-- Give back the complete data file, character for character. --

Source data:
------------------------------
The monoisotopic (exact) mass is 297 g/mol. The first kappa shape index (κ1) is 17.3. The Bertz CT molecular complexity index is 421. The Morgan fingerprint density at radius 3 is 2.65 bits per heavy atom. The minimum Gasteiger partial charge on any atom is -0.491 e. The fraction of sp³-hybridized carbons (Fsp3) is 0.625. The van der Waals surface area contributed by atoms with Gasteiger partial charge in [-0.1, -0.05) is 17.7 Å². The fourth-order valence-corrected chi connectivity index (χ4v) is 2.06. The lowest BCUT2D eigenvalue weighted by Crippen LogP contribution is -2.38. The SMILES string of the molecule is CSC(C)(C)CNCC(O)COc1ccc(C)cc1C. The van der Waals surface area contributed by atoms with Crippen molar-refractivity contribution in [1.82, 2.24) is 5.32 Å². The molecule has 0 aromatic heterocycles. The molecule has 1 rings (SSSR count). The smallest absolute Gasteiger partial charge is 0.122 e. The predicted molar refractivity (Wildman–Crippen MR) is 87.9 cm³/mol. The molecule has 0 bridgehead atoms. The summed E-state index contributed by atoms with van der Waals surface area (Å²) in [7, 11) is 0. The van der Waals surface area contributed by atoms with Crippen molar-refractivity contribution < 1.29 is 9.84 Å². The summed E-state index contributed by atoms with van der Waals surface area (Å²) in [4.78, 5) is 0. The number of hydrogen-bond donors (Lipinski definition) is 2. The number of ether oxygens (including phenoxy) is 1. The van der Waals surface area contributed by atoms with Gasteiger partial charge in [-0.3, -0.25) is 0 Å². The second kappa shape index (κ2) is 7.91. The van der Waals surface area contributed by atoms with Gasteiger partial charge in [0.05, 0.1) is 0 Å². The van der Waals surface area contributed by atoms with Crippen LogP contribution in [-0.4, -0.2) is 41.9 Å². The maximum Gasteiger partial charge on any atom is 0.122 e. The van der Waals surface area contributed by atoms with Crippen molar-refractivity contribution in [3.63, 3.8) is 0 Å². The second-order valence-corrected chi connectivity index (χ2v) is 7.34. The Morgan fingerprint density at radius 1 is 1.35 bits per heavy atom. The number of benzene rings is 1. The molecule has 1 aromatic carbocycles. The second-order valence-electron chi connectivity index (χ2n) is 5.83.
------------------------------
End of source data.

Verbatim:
The monoisotopic (exact) mass is 297 g/mol. The first kappa shape index (κ1) is 17.3. The Bertz CT molecular complexity index is 421. The Morgan fingerprint density at radius 3 is 2.65 bits per heavy atom. The minimum Gasteiger partial charge on any atom is -0.491 e. The fraction of sp³-hybridized carbons (Fsp3) is 0.625. The van der Waals surface area contributed by atoms with Gasteiger partial charge in [-0.1, -0.05) is 17.7 Å². The fourth-order valence-corrected chi connectivity index (χ4v) is 2.06. The lowest BCUT2D eigenvalue weighted by Crippen LogP contribution is -2.38. The SMILES string of the molecule is CSC(C)(C)CNCC(O)COc1ccc(C)cc1C. The van der Waals surface area contributed by atoms with Crippen molar-refractivity contribution in [1.82, 2.24) is 5.32 Å². The molecule has 0 aromatic heterocycles. The molecule has 1 rings (SSSR count). The smallest absolute Gasteiger partial charge is 0.122 e. The predicted molar refractivity (Wildman–Crippen MR) is 87.9 cm³/mol. The molecule has 0 bridgehead atoms. The summed E-state index contributed by atoms with van der Waals surface area (Å²) in [7, 11) is 0. The van der Waals surface area contributed by atoms with Crippen molar-refractivity contribution < 1.29 is 9.84 Å². The summed E-state index contributed by atoms with van der Waals surface area (Å²) in [4.78, 5) is 0. The number of hydrogen-bond donors (Lipinski definition) is 2. The number of ether oxygens (including phenoxy) is 1. The van der Waals surface area contributed by atoms with Gasteiger partial charge in [-0.3, -0.25) is 0 Å². The second kappa shape index (κ2) is 7.91. The van der Waals surface area contributed by atoms with Gasteiger partial charge in [0.05, 0.1) is 0 Å². The van der Waals surface area contributed by atoms with Crippen LogP contribution in [-0.4, -0.2) is 41.9 Å². The maximum Gasteiger partial charge on any atom is 0.122 e. The van der Waals surface area contributed by atoms with Crippen molar-refractivity contribution in [3.63, 3.8) is 0 Å². The second-order valence-corrected chi connectivity index (χ2v) is 7.34. The Morgan fingerprint density at radius 1 is 1.35 bits per heavy atom. The number of benzene rings is 1. The molecule has 1 aromatic carbocycles. The second-order valence-electron chi connectivity index (χ2n) is 5.83.